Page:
Tag Archives: ball winder

And the winner is … and grayscale again

253g The first ball of yarn on the new Nancy’s Knit Knack’s ball winder. I love it! No grinding of plastic gears. This skein was 253 g and wound on easily. You can also get a motor for the winder, which I had rejected because of my tangled hand-dyed skeins. I’ll try a few more skeins on this hard worker and possibly reconsider that decision.

The piece that I’m currently working on is made up of green and blue yarns. Below are small pictures of the work, first in color, then black and white. I think it’s interesting that the 4% blue square is still visible in black and white, but the 2% blue is not. Which only means that the value (or tone) of the two colors is very close to the same of is the same. I admit that, not being an art major, I don’t know a lot about this, but there are resources online. Here’s one that I thought was good.  There is a previous post about value and some tools to use, but I think Photoshop wins overall.


Two shades of blue, green background. 2% blue on right. Combination of 2% blue and 1% blue on left.


Two shades of blue, green background-black and white. The first section of blue disappears.










4% blue on green background


4% blue on green background-black and white



Winter, books, museum, ball winders


Shibori book

Something I’ve never done before–used the interlibrary to request a book from my local library. Wow! Worked great and fast! I can’t remember why now, because I’m probably not going to do shibori any time soon, but I put the Karen Britto book Shibori: Creating Color & Texture on Silk in one of my wishlists in Amazon. The book may be out of print, which may explain the price, but before spending $35, I wanted to see it. Thus the interlibrary. After looking at the book, I may spring for the $$$. Ms. Britto talks about the two kinds of dyes I’m currently using, but more importantly for me, there’s a chapter on using the Munsell color system. I already have those chips and would like to use them effectively. The problem for me is the dye samples. I will have to figure out some way to dye small batches of possible colors with the equipment I have. Well, and find time too.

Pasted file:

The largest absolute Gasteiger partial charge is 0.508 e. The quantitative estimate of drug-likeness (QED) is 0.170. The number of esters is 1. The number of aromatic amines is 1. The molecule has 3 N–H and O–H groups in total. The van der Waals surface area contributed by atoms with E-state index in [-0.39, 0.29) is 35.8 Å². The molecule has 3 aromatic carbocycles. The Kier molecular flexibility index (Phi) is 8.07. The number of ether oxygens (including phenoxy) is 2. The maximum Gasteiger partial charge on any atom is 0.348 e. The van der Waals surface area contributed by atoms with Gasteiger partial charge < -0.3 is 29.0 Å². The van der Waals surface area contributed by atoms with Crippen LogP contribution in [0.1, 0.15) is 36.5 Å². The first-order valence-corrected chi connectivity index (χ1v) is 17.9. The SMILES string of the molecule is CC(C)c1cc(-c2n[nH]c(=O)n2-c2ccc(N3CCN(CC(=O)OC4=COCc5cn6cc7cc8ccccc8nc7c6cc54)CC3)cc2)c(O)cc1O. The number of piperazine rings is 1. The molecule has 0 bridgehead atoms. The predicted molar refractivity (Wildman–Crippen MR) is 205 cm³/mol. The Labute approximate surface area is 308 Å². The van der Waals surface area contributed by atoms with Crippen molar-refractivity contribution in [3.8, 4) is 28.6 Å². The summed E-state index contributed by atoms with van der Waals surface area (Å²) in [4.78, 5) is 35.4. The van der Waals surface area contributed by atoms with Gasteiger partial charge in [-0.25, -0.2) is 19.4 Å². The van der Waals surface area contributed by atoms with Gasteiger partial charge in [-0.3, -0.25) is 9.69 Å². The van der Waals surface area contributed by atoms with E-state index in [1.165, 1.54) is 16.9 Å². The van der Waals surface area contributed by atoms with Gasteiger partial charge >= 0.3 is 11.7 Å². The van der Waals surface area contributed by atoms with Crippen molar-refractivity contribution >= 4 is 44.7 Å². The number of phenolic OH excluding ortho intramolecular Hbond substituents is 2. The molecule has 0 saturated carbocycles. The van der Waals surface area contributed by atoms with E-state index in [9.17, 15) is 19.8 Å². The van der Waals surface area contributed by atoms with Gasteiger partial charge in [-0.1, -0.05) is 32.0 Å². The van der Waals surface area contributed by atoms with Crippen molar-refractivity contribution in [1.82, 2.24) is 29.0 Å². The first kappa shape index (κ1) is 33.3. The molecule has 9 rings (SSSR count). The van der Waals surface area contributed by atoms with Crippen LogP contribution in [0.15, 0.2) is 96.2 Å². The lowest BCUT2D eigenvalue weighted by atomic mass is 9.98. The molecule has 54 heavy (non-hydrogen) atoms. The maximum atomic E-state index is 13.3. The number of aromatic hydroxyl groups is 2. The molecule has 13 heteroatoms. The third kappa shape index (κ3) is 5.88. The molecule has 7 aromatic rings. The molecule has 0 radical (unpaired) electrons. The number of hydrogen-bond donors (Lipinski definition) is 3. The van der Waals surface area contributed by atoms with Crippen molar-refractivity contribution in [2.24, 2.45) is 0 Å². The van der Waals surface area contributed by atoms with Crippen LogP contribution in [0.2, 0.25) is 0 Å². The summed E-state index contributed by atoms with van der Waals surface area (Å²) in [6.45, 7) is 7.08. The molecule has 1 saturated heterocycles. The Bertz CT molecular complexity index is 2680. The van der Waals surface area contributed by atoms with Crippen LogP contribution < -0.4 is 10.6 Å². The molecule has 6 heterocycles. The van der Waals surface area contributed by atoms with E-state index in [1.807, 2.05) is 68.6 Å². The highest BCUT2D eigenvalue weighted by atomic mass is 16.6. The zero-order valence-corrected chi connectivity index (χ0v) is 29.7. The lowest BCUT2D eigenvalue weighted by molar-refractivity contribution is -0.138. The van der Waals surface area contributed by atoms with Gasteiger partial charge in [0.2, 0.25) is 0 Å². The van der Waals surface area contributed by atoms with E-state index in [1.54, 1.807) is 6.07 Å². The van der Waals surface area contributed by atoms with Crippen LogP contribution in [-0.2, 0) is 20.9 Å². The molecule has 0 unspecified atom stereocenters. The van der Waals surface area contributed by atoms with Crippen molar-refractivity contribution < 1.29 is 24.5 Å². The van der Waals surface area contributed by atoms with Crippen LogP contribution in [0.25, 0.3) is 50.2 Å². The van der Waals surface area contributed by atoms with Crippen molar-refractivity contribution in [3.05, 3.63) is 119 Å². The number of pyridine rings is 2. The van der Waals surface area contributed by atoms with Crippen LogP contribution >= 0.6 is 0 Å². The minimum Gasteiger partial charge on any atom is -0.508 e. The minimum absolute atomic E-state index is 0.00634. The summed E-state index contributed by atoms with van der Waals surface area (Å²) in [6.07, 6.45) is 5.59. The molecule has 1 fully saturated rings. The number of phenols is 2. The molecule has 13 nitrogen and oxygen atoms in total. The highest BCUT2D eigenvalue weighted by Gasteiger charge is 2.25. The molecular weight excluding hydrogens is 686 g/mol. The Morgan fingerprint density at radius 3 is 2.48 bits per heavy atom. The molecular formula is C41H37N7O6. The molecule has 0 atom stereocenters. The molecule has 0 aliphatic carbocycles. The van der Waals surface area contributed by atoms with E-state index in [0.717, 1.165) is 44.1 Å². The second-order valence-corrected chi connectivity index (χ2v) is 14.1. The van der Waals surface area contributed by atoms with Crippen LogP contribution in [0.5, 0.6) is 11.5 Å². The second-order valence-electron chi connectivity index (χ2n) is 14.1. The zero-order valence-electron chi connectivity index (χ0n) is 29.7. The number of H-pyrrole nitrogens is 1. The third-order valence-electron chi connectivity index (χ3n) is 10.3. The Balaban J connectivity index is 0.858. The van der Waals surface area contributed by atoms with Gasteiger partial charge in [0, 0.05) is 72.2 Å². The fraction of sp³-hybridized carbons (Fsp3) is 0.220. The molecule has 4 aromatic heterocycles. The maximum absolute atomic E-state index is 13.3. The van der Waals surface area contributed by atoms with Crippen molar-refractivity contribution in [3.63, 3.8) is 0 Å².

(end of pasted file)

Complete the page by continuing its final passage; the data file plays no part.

Seems I spoke too soon about our fall weather–winter is scheduled to arrive with a vengeance tomorrow. I hope it doesn’t bring that “wintery precipitation” with the winds. The Kimbell Museum is set for members’ tours of the new Piano Pavilion. I have listened to a couple of programs about this new space on the radio. Evidently the concrete used for the walls is a special type and seems to be a better background for many of the artworks. Doens’t that sound strange? Something I’ve never thought of. Maybe I’ll get to see for myself soon.

And a totally off topic question–Do you have a ball winder recommendation? I have a really old plastic one that works, but frequently the gears click as I wind, so the writing in so on the wall. Some of these ball winders are REALLY expensive, so I want to hear feedback from anyone about ball winders.